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Diane Stone

Epistocracy is on the rise. The chapters in this volume all document, in one way or another, the role of experts and knowledge organizations in the development of global policies and their implementation by international organizations, donor agencies, and other globally mobile policy actors. The constellations of these actors are called here ‘transnational policy commu¬nities’. They form around a specific policy problem (like refugees or ocean pollution) or alternatively around a policy sector (like global health policy or global environmental policy). Other terms have been used in this volume. Eve Fouilleux writes about the concept of a transnational ‘organizational/institu¬tional field’ that is composed of both a set of institutions, including practices, understandings, and rules as well as a network of organizations. It matters less the terminology used, and the disciplinary or conceptual frame adopted, as all the chapters point to new spaces for making global policy not only inside inter¬national organizations but also in their interactions. These transnational policy communities help fill the void of authority at the global and regional levels where there are ‘non jurisdictional spaces’ such as the oceans, the Antarctic, or global care chains.

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Edited by David Dolowitz, Magdaléna Hadjiisky and Romuald Normand

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Shaping Policy Agendas

The Micro-Politics of Economic International Organizations

Edited by David Dolowitz, Magdaléna Hadjiisky and Romuald Normand

This fascinating book investigates the strategic importance of the production and dissemination of expertise in the activities of the international organizations (IOs) that have come to symbolize the dominance of the Western political and economic order.
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Philipp Thaler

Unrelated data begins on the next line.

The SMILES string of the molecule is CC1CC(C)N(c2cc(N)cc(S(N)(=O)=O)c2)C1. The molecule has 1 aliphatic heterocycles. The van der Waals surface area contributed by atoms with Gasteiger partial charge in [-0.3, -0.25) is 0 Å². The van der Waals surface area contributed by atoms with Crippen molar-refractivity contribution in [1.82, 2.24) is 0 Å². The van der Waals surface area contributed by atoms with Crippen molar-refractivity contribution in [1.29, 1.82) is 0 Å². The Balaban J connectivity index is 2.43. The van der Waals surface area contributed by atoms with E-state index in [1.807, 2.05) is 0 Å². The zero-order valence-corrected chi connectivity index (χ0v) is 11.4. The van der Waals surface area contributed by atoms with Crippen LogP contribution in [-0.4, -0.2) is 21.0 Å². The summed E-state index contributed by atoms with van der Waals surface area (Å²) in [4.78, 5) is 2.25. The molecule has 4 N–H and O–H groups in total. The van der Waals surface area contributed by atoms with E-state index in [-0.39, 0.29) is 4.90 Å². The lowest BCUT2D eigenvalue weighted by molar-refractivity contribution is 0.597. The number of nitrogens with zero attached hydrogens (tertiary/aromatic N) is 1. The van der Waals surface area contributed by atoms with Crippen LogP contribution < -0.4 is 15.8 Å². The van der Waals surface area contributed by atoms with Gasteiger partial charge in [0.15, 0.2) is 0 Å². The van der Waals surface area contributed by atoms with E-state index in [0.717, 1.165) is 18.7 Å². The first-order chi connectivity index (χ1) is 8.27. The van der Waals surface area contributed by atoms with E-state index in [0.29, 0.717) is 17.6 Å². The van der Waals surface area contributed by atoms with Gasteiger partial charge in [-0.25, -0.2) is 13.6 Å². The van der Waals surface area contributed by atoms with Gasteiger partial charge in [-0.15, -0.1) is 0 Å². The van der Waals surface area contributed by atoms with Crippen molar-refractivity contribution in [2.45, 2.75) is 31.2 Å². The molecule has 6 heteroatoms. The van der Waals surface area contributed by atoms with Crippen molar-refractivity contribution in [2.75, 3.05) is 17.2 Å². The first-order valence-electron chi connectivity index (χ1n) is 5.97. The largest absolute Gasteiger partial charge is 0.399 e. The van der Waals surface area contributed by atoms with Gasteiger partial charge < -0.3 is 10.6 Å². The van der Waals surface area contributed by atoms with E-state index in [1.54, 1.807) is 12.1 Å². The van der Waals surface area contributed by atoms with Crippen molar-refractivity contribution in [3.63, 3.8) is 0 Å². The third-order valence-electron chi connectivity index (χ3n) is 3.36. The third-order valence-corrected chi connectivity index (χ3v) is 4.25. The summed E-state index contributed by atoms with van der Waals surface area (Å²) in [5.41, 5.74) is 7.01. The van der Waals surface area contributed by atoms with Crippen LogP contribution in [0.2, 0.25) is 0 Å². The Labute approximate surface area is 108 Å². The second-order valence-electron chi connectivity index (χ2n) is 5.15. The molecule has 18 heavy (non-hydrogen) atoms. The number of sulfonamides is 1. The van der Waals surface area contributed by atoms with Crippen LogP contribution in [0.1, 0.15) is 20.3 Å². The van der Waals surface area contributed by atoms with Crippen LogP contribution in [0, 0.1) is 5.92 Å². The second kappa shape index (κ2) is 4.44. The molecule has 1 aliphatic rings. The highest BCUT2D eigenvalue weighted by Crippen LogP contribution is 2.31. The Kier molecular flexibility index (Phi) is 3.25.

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Shaping EU Foreign Policy Towards Russia

Improving Coherence in External Relations

Philipp Thaler

Offering a comprehensive and structured analysis of the reasons why the EU lacks external coherence towards Russia, this book presents important new insights to the topic beyond conventional institutionalist arguments. Philipp Thaler utilises key cases in external energy and human rights policies to highlight the on-going difficulties in creating a coherent position, despite the EU’s formally stated objective to achieve this.
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Edited by Sakari Hänninen, Kirsi-Marja Lehtelä and Paula Saikkonen

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The Relational Nordic Welfare State

Between Utopia and Ideology

Edited by Sakari Hänninen, Kirsi-Marja Lehtelä and Paula Saikkonen

The success of the Nordic welfare state is well known, but the key drivers of its remarkable expansion are not. This book explores the relationships between citizens that constitute the normative groundwork of Nordic societies, arguing that the quality of relations steers welfare development.
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Tawhida Ahmed and Elaine Fahey

This project has asked contributors to undertake a critical review of the ideas of justice and injustice as they relate to Brexit. The book has asked whose justice is affected by Brexit? What justice is affected by Brexit? What does a just society look like? Whether Brexit is perceived as one of justice or injustice is related strongly to our perspective of the kind of British, European and global society we want and envisage. This project has also asked how can a ‘just’ Brexit be evaluated from an intellectual and methodological perspective, in order to assess our understanding of whether and how national and global governance affect the pursuance of a just society? This has been underpinned by the unique circumstance of Brexit, which concerns the situation of withdrawal from globalisation, or more specifically, an exit of a state from an international organisation. The diverse contributions in the book have been useful in enabling the book to make some observations about the ways in which the topic of Brexit is approached, and what this may expose about our use of frameworks, concepts and methodologies of (legal) research on Brexit.

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Edited by Tawhida Ahmed and Elaine Fahey

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On Brexit

Law, Justices and Injustices

Edited by Tawhida Ahmed and Elaine Fahey

Timely and engaging, this topical book examines how Brexit is intertwined with the concepts of justice and injustice. Legal scholars across a range of subjects and disciplines utilise a multitude of case studies from consumer law, asylum law, legal theory, public law and private law, in order to explore the impact of Brexit on our ideas of justice. The book as a whole aims to engage with the methodology, lexicon and explicitness of analytical perspectives in relation to Brexit.